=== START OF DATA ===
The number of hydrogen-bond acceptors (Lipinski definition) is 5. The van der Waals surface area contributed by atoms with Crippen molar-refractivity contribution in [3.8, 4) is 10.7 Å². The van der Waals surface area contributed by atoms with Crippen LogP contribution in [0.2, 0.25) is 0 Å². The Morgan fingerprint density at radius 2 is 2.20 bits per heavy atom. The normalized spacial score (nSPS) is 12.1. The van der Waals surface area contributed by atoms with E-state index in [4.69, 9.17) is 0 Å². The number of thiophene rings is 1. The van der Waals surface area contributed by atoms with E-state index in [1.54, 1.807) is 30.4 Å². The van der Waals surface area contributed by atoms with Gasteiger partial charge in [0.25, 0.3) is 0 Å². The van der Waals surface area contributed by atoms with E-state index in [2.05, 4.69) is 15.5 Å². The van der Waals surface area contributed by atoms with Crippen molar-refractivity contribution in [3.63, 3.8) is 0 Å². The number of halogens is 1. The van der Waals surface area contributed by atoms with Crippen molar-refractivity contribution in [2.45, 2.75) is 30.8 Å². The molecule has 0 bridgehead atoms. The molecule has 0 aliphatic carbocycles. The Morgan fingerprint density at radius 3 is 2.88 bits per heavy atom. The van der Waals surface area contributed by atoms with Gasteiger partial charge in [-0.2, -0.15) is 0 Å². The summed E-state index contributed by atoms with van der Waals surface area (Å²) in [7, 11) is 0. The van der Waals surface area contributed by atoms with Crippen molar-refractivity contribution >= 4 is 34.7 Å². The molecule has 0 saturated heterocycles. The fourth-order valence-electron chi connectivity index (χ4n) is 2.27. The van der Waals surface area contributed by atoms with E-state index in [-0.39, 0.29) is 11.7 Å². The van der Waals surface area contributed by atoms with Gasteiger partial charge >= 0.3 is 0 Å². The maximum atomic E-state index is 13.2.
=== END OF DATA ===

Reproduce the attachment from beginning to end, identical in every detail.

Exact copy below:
The number of hydrogen-bond acceptors (Lipinski definition) is 5. The van der Waals surface area contributed by atoms with Crippen molar-refractivity contribution in [3.8, 4) is 10.7 Å². The van der Waals surface area contributed by atoms with Crippen LogP contribution in [0.2, 0.25) is 0 Å². The Morgan fingerprint density at radius 2 is 2.20 bits per heavy atom. The normalized spacial score (nSPS) is 12.1. The van der Waals surface area contributed by atoms with E-state index in [4.69, 9.17) is 0 Å². The number of thiophene rings is 1. The van der Waals surface area contributed by atoms with E-state index in [1.54, 1.807) is 30.4 Å². The van der Waals surface area contributed by atoms with Gasteiger partial charge in [0.25, 0.3) is 0 Å². The van der Waals surface area contributed by atoms with E-state index in [2.05, 4.69) is 15.5 Å². The van der Waals surface area contributed by atoms with Crippen molar-refractivity contribution in [3.63, 3.8) is 0 Å². The number of halogens is 1. The van der Waals surface area contributed by atoms with Crippen molar-refractivity contribution in [2.45, 2.75) is 30.8 Å². The molecule has 0 bridgehead atoms. The molecule has 0 aliphatic carbocycles. The Morgan fingerprint density at radius 3 is 2.88 bits per heavy atom. The van der Waals surface area contributed by atoms with Gasteiger partial charge in [-0.2, -0.15) is 0 Å². The summed E-state index contributed by atoms with van der Waals surface area (Å²) in [7, 11) is 0. The van der Waals surface area contributed by atoms with Crippen molar-refractivity contribution >= 4 is 34.7 Å². The molecule has 0 saturated heterocycles. The fourth-order valence-electron chi connectivity index (χ4n) is 2.27. The van der Waals surface area contributed by atoms with E-state index in [-0.39, 0.29) is 11.7 Å². The van der Waals surface area contributed by atoms with Gasteiger partial charge >= 0.3 is 0 Å². The maximum atomic E-state index is 13.2.